My research group works on molecular pathology, genetics and progression of leukaemia and lymphomas, aiming to improve on current diagnostic, prognostic and treatment strategies.
KDM5 inhibition offers a novel therapeutic strategy for the treatment of KMT2D mutant lymphomas. Blood (2021) 138(5):370-381. PMID: 33786580
The complex genetic landscape of familial MDS and AML reveals pathogenic germline variants. Nat Commun (2020) 11(1):1044. PMID: 32098966
Follicular lymphoma. Nat Rev Dis Primers (2019) 5(1):83. Review. PMID: 31831752
Recurrent mTORC1-activating RRAGC mutations in follicular lymphoma. Nat Genet (2016) 48(2):183-8. PMID: 26691987
In lymphoma our focus is a B cell malignancy called follicular lymphoma and the (epi)genomic changes responsible for the onset and severity of the disease. Although these tumours are chemo-sensitive, the disease is incurable, with many patients experiencing several episodes of relapse before the disease becomes refractory to treatment. We have traced the genetic changes in these tumours over time and uncovered a highly complex pattern of tumour evolution, consistent with the existence of a common progenitor B cell (CPC) population from which each new episode of disease is thought to arise. Current studies are focusing on characterising this CPC population and the use of KDM5 inhibition as a means of subverting the effects of mutations in the histone methyltransferase, KMT2D, that arise in >70% of FL tumours.
In leukaemia we have a longstanding interest in the study of familial acute myeloid leukaemia (AML) and myelodysplasia. These studies are important both to the individual families and are providing new insights into the molecular evolution of AML, the patterns by which mutations arise and an explanation for the clinical heterogeneity that exists both within and between families. We also have a parallel programme in poor risk AML where outcomes have changed little over the past 40 years, and are following a multi-omic strategy to profile these AMLs and gain a deeper understanding of the disease in this group of patients.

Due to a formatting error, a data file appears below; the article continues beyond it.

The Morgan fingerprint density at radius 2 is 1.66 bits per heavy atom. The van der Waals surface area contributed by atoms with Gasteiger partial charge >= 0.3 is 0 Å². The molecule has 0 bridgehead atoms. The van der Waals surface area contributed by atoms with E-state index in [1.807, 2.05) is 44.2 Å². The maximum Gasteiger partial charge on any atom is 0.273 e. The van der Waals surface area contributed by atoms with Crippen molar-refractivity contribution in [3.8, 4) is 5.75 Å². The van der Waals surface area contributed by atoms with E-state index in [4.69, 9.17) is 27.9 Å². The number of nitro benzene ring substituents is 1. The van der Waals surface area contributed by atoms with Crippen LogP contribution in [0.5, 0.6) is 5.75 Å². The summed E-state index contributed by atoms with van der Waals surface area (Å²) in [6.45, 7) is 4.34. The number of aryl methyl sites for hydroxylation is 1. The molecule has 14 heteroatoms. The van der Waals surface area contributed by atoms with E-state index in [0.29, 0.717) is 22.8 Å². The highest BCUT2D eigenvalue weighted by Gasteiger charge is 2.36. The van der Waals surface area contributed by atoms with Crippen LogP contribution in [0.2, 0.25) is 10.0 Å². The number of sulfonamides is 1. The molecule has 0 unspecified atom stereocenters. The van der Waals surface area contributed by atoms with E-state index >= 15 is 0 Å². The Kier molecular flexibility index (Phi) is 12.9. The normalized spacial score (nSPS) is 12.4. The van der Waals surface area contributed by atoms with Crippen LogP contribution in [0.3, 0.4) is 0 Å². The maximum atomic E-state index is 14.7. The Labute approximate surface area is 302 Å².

Watch below: Professor Jude Fitzgibbon gives an overview of the NCRI Lymphoma Science Subgroup
Jude Fitzgibbon, PhD, is a Professor of Personalised Cancer Medicine at the Barts Cancer Institute, Queen Mary University of London where he leads the Centre for Cancer Genomics and Computational Biology. His research is focused on the genetic and epigenetic changes responsible for the development and progression of leukaemia and lymphomas and the evaluation of therapeutic strategies to reverse these changes. His team has uncovered a highly complex pattern of lymphoma evolution, consistent with the existence of a common progenitor B cell from which each new episode of disease is thought to arise and has an internationally recognised programme on familial forms of myeloid leukaemia.
Professor Fitzgibbon received his Bachelor of Arts in Genetics from Trinity College Dublin in 1989 before going on to receive his Doctor of Philosophy at University College London in 1993. He holds numerous leadership roles including the Chair of the UK’s National Cancer Research Institute Lymphoma Science Subgroup, the Chair of the Danish Cancer Grants Committee, is a member of the Blood Cancer UK Grant Committee, member of the Associazione Italiana per la Ricerca sul Cancro (AIRC) international fellowship committee, is an Associate Editor for the British Journal of Haematology and a Male Change Champion, for the international alliance, Women in Lymphoma and received a Special Commendation in the Cancer Research-UK Flame of Hope Awards for public engagement.